Women in Aviation
Women have made significant contributions to aviation since the Wright Brothers’ first 12-second flight in 1903. Blanche Scott was the first women pilot, in 1910, when the plane she was allowed to taxi mysteriously became airborne. In 1911, Harriet Quimby became the first licensed woman pilot. Later in 1912, Harriet became the first women to fly across the English Channel.
Today, women pilots fly for the airlines, fly in the military and in space, fly air races, command helicopter mercy flights, haul freight, stock high mountain lakes with fish, seed clouds, patrol pipelines, teach students to fly, and maintain jet engines.
The glue that holds all of these female aviators together is their love of flying.
Amelia Earhart is probably the most well-known of early female aviators. She was the first woman to receive the Distinguished Flying Cross, which she earned by flying solo across the Atlantic Ocean in 1932 at the age of 34. She set many other records during her lifetime, and was heavily engaged in promoting the advancement of flying opportunities for women. In addition to her role as consummate aviator, Earhart was a founding member of the women’s flying organization known as The Ninety Nines, which is still active today.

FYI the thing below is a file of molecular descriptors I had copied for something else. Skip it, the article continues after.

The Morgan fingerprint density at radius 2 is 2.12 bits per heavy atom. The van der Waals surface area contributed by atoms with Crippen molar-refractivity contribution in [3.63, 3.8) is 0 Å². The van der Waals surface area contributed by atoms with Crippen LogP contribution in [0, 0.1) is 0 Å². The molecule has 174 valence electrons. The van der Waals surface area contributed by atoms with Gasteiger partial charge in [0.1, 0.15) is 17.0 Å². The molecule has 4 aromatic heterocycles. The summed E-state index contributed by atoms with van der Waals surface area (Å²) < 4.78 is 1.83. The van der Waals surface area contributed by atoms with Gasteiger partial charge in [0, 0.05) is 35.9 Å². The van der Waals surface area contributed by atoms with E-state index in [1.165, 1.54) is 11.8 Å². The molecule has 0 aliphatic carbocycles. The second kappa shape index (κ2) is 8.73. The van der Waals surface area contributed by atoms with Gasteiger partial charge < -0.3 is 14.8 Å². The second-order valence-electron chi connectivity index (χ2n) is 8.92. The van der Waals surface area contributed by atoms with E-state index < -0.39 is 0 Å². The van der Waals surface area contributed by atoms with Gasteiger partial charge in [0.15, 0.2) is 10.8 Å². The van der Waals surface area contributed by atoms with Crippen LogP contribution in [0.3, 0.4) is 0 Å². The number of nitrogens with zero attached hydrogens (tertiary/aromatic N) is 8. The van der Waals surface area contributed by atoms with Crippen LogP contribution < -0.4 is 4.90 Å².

The Ninety-Nines were founded by ninety-nine female aviators in 1929, for the purpose of providing mutual support and advancement of women in aviation. Amelia Earhart was the organization’s first president.
Located in Oklahoma City, Oklahoma, today The Ninety-Nines is an international organization of 5,500 licensed female pilots from 35 countries. Members include professional pilots, pilots who teach others to fly, pilots who are technicians and mechanics, and pilots who fly for pleasure.
The Women Airforce Service Pilots (WASPs) were female pilots who were employed by the Unites States Army Air Forces during World War II. Totaling a little over a thousand pilots, these female pilots transported cargo, towed targets for live anti-aircraft artillery practice, and otherwise relieved male pilots for combat duty.
Opportunities for women in aviation did not come easily; they were based on decades of struggle, determination, and perseverance. Although women have flown since 1910, nearly all of them were restricted to general aviation, i.e. private planes, or support jobs, (prior to the 1970s) and our exhibits reflect those historical roles. However, women have now gained full access to military and commercial cockpits, as well as the Space Shuttle and aerospace technology,
Women are currently contributing to aviation, science, technology, and space exploration. Women are involved in aviation for many reasons. They love flying, and they love using their talents and being respected for them. And mostly, they love the feeling of belonging to this strong family called aviation.